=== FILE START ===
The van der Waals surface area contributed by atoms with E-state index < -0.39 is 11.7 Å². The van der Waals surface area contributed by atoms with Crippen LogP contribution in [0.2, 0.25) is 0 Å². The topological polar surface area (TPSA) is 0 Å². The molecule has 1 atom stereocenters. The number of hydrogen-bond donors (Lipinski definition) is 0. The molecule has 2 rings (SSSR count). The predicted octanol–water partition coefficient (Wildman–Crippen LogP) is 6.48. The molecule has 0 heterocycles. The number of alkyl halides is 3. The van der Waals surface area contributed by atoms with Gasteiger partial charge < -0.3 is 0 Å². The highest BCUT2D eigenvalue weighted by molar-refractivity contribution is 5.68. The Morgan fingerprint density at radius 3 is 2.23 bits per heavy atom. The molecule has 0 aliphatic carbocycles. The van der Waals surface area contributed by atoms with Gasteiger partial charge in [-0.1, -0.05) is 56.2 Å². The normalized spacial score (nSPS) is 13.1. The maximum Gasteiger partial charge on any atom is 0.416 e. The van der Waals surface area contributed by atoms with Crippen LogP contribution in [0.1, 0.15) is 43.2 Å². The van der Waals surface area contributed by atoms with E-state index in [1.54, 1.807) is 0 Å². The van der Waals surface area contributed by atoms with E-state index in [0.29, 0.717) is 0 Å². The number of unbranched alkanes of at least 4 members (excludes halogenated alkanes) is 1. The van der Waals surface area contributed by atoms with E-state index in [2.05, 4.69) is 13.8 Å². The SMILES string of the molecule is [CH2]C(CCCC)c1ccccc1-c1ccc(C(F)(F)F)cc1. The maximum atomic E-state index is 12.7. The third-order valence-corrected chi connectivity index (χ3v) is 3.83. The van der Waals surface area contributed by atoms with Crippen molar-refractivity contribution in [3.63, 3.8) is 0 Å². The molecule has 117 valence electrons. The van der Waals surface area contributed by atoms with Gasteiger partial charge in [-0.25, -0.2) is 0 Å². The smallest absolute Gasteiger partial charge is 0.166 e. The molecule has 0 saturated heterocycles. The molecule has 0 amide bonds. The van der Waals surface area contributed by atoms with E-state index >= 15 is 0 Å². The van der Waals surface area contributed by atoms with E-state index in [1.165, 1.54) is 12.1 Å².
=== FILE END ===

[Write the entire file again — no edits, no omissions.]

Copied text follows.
The van der Waals surface area contributed by atoms with E-state index < -0.39 is 11.7 Å². The van der Waals surface area contributed by atoms with Crippen LogP contribution in [0.2, 0.25) is 0 Å². The topological polar surface area (TPSA) is 0 Å². The molecule has 1 atom stereocenters. The number of hydrogen-bond donors (Lipinski definition) is 0. The molecule has 2 rings (SSSR count). The predicted octanol–water partition coefficient (Wildman–Crippen LogP) is 6.48. The molecule has 0 heterocycles. The number of alkyl halides is 3. The van der Waals surface area contributed by atoms with Gasteiger partial charge < -0.3 is 0 Å². The highest BCUT2D eigenvalue weighted by molar-refractivity contribution is 5.68. The Morgan fingerprint density at radius 3 is 2.23 bits per heavy atom. The molecule has 0 aliphatic carbocycles. The van der Waals surface area contributed by atoms with Gasteiger partial charge in [-0.1, -0.05) is 56.2 Å². The normalized spacial score (nSPS) is 13.1. The maximum Gasteiger partial charge on any atom is 0.416 e. The van der Waals surface area contributed by atoms with Crippen LogP contribution in [0.1, 0.15) is 43.2 Å². The van der Waals surface area contributed by atoms with E-state index in [1.54, 1.807) is 0 Å². The van der Waals surface area contributed by atoms with E-state index in [0.29, 0.717) is 0 Å². The number of unbranched alkanes of at least 4 members (excludes halogenated alkanes) is 1. The van der Waals surface area contributed by atoms with E-state index in [2.05, 4.69) is 13.8 Å². The SMILES string of the molecule is [CH2]C(CCCC)c1ccccc1-c1ccc(C(F)(F)F)cc1. The maximum atomic E-state index is 12.7. The third-order valence-corrected chi connectivity index (χ3v) is 3.83. The van der Waals surface area contributed by atoms with Crippen molar-refractivity contribution in [3.63, 3.8) is 0 Å². The molecule has 117 valence electrons. The van der Waals surface area contributed by atoms with Gasteiger partial charge in [-0.25, -0.2) is 0 Å². The smallest absolute Gasteiger partial charge is 0.166 e. The molecule has 0 saturated heterocycles. The molecule has 0 amide bonds. The van der Waals surface area contributed by atoms with E-state index >= 15 is 0 Å². The van der Waals surface area contributed by atoms with E-state index in [1.165, 1.54) is 12.1 Å².